Revisionism for Our Time,
It is for this reason that A.J.P. Taylor's magnificent Origins of the Second World War received probably its most distorted and frenetic review in the pages of National Review.
It is about time that Americans learn: that Bad Guys (Nazis or Communists) may not necessarily want or desire war, or be out to "conquer" the world (their hope for "conquest" may be strictly ideological and not military at all); that Bad Guys may also fear the possibility of our use of our enormous military might and aggressive posture to attack them; that both the Bad Guys and Good Guys may have common interests which make negotiation possible (e.g., that neither wants to be annihilated by nuclear weapons); that no organization is a "monolith," and that "agents" are often simply ideological allies who can and do split with their supposed "masters"; and that, finally, we may learn the most profound lesson of all: that the domestic policy of a government is often no index whatever to its foreign policy.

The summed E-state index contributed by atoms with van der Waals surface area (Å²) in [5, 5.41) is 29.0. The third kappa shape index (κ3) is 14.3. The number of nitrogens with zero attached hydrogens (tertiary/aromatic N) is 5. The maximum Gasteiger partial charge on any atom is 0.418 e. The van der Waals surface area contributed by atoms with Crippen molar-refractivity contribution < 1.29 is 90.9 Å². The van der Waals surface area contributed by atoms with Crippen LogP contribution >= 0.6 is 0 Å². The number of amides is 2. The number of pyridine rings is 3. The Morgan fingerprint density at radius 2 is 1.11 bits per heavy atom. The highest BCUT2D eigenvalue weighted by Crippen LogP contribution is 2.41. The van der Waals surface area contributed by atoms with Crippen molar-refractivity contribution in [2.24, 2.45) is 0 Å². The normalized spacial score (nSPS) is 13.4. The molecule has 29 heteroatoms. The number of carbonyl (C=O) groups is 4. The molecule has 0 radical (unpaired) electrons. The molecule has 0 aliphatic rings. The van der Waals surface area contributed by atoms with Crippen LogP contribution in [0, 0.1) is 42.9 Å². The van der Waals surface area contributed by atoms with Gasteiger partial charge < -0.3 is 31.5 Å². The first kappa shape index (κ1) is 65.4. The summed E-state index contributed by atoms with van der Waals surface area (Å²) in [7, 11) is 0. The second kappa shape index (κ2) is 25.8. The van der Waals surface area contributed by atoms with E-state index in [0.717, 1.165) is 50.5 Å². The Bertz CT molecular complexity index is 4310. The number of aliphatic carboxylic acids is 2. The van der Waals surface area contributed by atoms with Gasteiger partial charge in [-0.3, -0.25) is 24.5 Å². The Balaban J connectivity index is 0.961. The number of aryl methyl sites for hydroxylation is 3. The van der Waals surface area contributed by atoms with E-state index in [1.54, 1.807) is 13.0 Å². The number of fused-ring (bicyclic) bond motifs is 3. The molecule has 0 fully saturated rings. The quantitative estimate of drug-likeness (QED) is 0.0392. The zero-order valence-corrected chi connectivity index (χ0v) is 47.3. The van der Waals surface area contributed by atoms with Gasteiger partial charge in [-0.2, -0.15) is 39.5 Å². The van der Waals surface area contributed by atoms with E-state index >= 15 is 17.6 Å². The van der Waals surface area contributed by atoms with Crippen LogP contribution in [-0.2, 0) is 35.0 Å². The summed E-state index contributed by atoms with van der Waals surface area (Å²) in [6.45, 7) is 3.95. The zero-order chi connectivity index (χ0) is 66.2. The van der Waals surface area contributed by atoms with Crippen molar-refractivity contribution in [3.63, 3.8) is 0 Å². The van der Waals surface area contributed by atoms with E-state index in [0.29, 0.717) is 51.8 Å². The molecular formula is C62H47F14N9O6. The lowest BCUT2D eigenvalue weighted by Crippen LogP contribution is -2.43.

We are still, in the last analysis, suffering from the delusion of Woodrow Wilson: that "democracies" ipso facto will never embark on war, and that "dictatorships" are always prone to engage in war. Much as we may and do abhor the domestic programs of most dictators (and certainly of the Nazis and Communists), this has no necessary relation to their foreign policies: indeed, many dictatorships have been passive and static in history, and, contrariwise, many democracies have led in promoting and waging war. Revisionism may, once and for all, be able to destroy this Wilsonian myth.
There is only one real difference between the capacity of a democracy and a dictatorship to wage war: democracies invariably engage much more widely in deceptive war propaganda, to whip up and persuade the public. Democracies that wage war need to produce much more propaganda to whip up their citizens, and at the same time to camouflage their policies much more intensely in hypocritical moral cant to fool the voters. The lack of need for this on the part of dictatorships often makes their policies seem superficially to be more warlike, and this is one of the reasons why they have had a "bad press" in this century."